Our Observation of the Week is this large group of Cottonmouths, seen in the United States by @wildlandblogger!

A few weeks go, while on a hike in a central part of North America, looking for birds and plants Jared Gorrell had gotten a bit lost but was able to use his phone’s GPS to navigate back to his car. However, something caught his eye. “I noticed a pond along the way and decided to look around it and see if I could find some birds, insects or plants that would be new for me,” he recalls.

I didn’t realize the pond had dirt cliffs around it, and as I walked downslope I nearly stumbled over the edge of one of these, and then I looked down into that pile of cottonmouths. I backed up and sat down, and then proceeded to put my hand down six inches from a juvenile cottonmouth. After moving it out of the way with a long stick and then going uphill to have a slight panic attack over the close call, I came back down to take pictures and count.

You definitely don’t want to get bitten by a cottonmouth, which is a viper endemic to the United States. While fatalities are rare, this species’ cytotoxic venom can cause severe tissue damage and pain. Although it has a fierce reputation, this snake (like most others) is not aggressive (PDF) and will choose to either escape or engage in threat displays when encountering a human. One of those displays involves showing off the bright white interior of its mouth, giving the species its common name (although it’s also known as a water moccasin, as well). These semi-aquatic snakes eat a wide variety of prey and are often found near water sources, although usually not in such large numbers.

“What you see in the photo is a pile of sunning cottonmouths that have recently emerged from a den site, presumably someplace on a nearby hill,” says Jared.

In this temperate area, snakes form groups like this in sunny spots to warm up more quickly, after leaving a cool underground refuge where they spent the previous winter. Unfortunately, many of these “mass emergences” have been targeted by locals afraid of venomous snakes, so this “ball of cottonmouths” is a rare sighting nowadays, and I’ve intentionally kept the location private for that reason...since poaching and/or harassment are serious issues for reptiles like these cottonmouths, I generally obscure or privatize my herp locations.

Jared, who tells me “at three years old I spoke vaguely with an Australian accent because I watched Steve Irwin, the Crocodile Hunter, so often,” will soon be graduating from Southern Illinois University - Carbondale with a degree in plant biology specializing in ecology, and this summer plans on “working with the Critical Trends Assessment Program in Illinois surveying plants and insects at various field sites across the state.”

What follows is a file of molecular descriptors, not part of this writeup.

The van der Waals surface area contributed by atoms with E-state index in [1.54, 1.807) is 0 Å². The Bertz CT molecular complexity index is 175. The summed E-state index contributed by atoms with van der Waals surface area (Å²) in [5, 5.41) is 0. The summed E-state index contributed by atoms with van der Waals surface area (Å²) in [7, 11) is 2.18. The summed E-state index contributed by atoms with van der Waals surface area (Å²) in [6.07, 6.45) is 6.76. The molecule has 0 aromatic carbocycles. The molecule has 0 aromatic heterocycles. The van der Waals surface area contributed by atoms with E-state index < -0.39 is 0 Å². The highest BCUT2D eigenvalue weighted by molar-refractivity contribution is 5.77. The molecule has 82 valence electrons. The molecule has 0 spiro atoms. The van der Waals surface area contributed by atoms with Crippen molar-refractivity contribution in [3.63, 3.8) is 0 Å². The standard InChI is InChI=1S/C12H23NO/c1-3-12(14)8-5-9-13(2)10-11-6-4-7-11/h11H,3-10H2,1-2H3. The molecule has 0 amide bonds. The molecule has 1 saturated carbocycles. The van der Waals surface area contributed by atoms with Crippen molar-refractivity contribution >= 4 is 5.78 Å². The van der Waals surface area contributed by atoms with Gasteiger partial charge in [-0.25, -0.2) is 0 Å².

And during his free time, Jared’s out and about looking for plants, birds, reptiles and amphibians, and has “recently developed an interest in dipnetting for fish and netting for dragonflies and butterflies.” He uses iNat to “log all of my sightings, compete with friends, and share my observations with those around me. iNaturalist has inspired my interest in dragonflies, butterflies and fish, especially fish since they’re so under-reported on this website. I definitely take a lot more pictures now too!”

- by Tony Iwane

- Bird and Moon has a great comic about the myths and facts surrounding cottonmouth snakes.

- Here’s thorough advice on how to survive a snakebite in the wilderness. (Disclosure: I previously worked with Jordan Benjamin, founder of The Asclepius Snakebite Foundation)

- Water snakes of the genus Nerodia are often mistaken for cottonmouths. The University of Florida has a nice resource showing you how to differentiate them.

Posted on April 21, 2019 11:23 PM by tiwane tiwane | 18 comments | Leave a comment

April 23, 2019

Tips and tricks for welcoming & helping new users

The short version: You can use these links to filter for observations made by users who created their accounts in the last day or last week. Uncheck “verifiable” in filters to see even more observations that could use additional guidance. Bookmark these links to verifiable observations in the identify tool needing identification from new users in the last day or week. For dealing with common observation issues, you can copy/paste from these frequently used responses.